“Doctor Who” is back and Clara Oswald is finally here to stay (at least as long as any companion is ever here to stay on “Doctor Who”).
The midseason premiere episode “The Bells of Saint John” faced the tricky task of introducing Jenna-Louise Coleman as Clara a third time — following her debut as Oswin in “Asylum of the Daleks” and return as Clara in “The Snowmen.” And Coleman still seems like a perfect fit for the role, but the hour couldn’t help but suffer in comparison to those two more engaging, bigger canvas stories.
The central plot of “The Bells of Saint John” was a bit of a misfire despite an intriguing premise (“Suppose there was something living in the wi-fi harvesting human minds”) and a couple of reliably delightful action set pieces (the Doctor landing the TARDIS aboard a crashing plane and waking up the pilots; and riding the motorcycle up the side of London skyscraper The Shard — the kind of stunt Tom Cruise would kill for).
It was never quite clear how this wi-fi body snatching worked or what the purpose was, and the “Spoonhead” monsters were rather forgettable. Fortunately, the hour worked a lot better as an excuse to send the Doctor and Clara on an adventure, convince Clara that hanging out with this guy might be fun, and drop a few clues (or maybe red herrings) about what exactly is going on with “the woman twice dead.”
Matt Smith has terrific chemistry with Coleman, and it’s a fun change of pace to see a character who is a bit skeptical of the Doctor. I think it’s easy for many Whovians to imagine jumping at the chance to take a trip in the TARDIS, but those without any previous knowledge of the Doctor might not be so easily seduced. And that’s the fun of the Doctor/Clara relationship — at least for now. He’s desperate to uncover the mystery of who she is, and why he keeps running into her. He’s the one who needs to convince her to come along, instead of the typical companion eager to convince the Doctor she’s up to the task.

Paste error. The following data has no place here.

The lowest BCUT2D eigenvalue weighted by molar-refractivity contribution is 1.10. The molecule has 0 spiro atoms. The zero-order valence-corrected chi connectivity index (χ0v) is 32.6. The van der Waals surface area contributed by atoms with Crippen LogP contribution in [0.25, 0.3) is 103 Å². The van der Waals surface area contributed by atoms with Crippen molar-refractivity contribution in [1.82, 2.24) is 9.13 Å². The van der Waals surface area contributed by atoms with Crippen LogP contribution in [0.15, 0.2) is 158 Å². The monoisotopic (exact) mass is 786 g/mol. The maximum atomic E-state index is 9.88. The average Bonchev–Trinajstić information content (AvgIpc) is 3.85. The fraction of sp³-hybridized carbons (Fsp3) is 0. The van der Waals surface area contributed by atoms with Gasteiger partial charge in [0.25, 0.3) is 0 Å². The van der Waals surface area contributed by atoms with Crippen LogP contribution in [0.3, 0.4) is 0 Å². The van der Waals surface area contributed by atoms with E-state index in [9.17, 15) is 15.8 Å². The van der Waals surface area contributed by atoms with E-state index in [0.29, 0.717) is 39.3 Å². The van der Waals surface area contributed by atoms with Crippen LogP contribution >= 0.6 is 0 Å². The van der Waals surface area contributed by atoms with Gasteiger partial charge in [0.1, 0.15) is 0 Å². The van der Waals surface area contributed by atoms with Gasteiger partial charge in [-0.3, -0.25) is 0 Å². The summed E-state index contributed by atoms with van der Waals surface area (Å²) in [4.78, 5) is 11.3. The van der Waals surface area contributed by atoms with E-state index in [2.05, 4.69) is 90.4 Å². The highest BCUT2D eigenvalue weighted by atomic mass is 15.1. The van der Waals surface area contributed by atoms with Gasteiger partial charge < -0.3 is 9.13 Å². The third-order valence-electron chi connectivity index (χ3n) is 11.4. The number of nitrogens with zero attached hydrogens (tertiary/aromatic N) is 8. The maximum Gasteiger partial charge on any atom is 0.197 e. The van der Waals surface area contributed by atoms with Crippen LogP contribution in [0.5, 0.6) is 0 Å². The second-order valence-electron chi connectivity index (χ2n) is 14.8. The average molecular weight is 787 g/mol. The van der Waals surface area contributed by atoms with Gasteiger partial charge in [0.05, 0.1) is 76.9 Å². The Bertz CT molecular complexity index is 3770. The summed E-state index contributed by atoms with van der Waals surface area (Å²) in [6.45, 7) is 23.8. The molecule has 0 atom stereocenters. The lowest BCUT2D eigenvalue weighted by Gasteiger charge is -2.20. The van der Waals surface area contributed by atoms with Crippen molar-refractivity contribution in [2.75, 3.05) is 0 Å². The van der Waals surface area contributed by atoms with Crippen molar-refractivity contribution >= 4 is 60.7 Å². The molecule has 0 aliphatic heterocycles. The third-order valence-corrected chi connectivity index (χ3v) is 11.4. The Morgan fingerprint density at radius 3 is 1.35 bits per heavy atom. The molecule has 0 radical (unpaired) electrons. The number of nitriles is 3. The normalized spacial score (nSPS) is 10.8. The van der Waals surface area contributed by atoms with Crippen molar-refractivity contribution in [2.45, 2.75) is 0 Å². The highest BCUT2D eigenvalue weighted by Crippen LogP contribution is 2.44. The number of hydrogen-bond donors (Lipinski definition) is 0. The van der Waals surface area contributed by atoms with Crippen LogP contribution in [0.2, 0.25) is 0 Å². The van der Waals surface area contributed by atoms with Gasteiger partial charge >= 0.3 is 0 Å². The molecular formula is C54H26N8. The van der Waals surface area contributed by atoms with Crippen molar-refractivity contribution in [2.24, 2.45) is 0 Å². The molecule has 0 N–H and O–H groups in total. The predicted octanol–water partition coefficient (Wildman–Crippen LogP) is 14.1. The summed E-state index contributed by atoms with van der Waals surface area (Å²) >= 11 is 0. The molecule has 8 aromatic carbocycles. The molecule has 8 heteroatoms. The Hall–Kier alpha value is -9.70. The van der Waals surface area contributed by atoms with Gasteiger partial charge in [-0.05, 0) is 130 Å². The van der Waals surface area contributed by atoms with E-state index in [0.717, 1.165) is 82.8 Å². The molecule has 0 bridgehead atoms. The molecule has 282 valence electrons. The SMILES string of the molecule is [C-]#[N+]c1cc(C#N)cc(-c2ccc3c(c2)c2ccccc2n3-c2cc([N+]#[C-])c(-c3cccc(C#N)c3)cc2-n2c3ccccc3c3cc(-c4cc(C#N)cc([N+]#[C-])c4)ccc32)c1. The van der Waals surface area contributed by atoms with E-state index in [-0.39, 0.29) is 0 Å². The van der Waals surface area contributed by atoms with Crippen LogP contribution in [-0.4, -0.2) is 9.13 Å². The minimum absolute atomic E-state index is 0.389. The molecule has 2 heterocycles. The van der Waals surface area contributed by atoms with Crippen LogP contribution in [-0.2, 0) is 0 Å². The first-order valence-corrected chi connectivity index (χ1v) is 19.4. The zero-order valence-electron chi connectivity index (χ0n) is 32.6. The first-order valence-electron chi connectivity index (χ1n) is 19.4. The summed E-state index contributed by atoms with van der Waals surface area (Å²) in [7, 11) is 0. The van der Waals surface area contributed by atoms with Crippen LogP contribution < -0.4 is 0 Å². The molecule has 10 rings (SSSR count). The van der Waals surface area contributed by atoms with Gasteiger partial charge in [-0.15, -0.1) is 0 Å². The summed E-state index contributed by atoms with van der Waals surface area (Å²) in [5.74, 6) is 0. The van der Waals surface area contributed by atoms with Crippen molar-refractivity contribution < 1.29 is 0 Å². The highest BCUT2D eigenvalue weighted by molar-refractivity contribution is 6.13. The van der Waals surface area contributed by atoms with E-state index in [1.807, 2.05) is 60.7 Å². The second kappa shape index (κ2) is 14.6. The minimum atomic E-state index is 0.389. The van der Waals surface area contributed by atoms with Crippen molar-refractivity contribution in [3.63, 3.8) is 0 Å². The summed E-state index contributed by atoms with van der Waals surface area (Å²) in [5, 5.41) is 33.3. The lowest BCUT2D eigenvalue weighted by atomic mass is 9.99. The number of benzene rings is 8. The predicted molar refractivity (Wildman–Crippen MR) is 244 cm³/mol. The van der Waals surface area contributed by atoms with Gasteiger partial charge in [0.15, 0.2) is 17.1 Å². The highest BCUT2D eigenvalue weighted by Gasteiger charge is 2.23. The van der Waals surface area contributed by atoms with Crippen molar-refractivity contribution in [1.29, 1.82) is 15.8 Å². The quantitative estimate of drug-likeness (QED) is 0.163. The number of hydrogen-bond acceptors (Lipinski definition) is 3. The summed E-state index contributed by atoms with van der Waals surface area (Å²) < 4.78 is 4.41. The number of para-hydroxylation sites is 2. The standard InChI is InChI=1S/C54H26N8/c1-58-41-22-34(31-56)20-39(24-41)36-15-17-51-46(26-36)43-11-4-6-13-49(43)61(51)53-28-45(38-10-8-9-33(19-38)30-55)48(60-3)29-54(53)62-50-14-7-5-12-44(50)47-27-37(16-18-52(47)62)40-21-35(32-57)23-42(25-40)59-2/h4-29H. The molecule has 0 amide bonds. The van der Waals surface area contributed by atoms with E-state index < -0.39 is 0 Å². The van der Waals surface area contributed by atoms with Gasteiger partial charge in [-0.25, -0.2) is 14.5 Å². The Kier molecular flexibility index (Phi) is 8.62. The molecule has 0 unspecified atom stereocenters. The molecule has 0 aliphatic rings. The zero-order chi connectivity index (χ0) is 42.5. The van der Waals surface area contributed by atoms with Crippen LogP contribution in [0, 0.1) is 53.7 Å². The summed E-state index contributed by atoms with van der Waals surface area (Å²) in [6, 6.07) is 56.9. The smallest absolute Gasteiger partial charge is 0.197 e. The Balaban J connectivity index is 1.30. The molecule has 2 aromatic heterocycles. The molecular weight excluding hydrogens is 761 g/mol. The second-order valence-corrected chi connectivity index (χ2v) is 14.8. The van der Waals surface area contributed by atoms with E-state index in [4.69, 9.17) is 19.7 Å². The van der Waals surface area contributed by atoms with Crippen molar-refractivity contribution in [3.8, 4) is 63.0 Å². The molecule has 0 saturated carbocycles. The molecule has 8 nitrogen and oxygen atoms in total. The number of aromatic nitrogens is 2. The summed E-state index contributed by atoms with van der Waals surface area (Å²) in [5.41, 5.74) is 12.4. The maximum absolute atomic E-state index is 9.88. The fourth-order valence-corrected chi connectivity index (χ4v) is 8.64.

And then there were the tantalizing clues (Clara telling the Doctor she got his number from a woman in a shop and not recognizing the name “Oswin”; the numbers 16 and 23 missing from the ages the Doctor sees in Clara’s book of 101 Places to See) and wink-wink references (the author of the book Clara’s charge was reading? Amelia Williams — that’s Amy Pond, if you forgot her formal married name) that provided enough subtle pleasures to make up for the faulty main story.
Also, the final reveal of guest star Richard E. Grant as The Great Intelligence (the faceless terror behind the events of “The Snowmen,” in which Grant played Dr. Simeon) suggested we may have found our Big Bad for the Doctor and Clara to defeat.
What did you think of “The Bells of Saint John” and — with all due respect to the Ponds — are you already sold on Coleman as the new companion?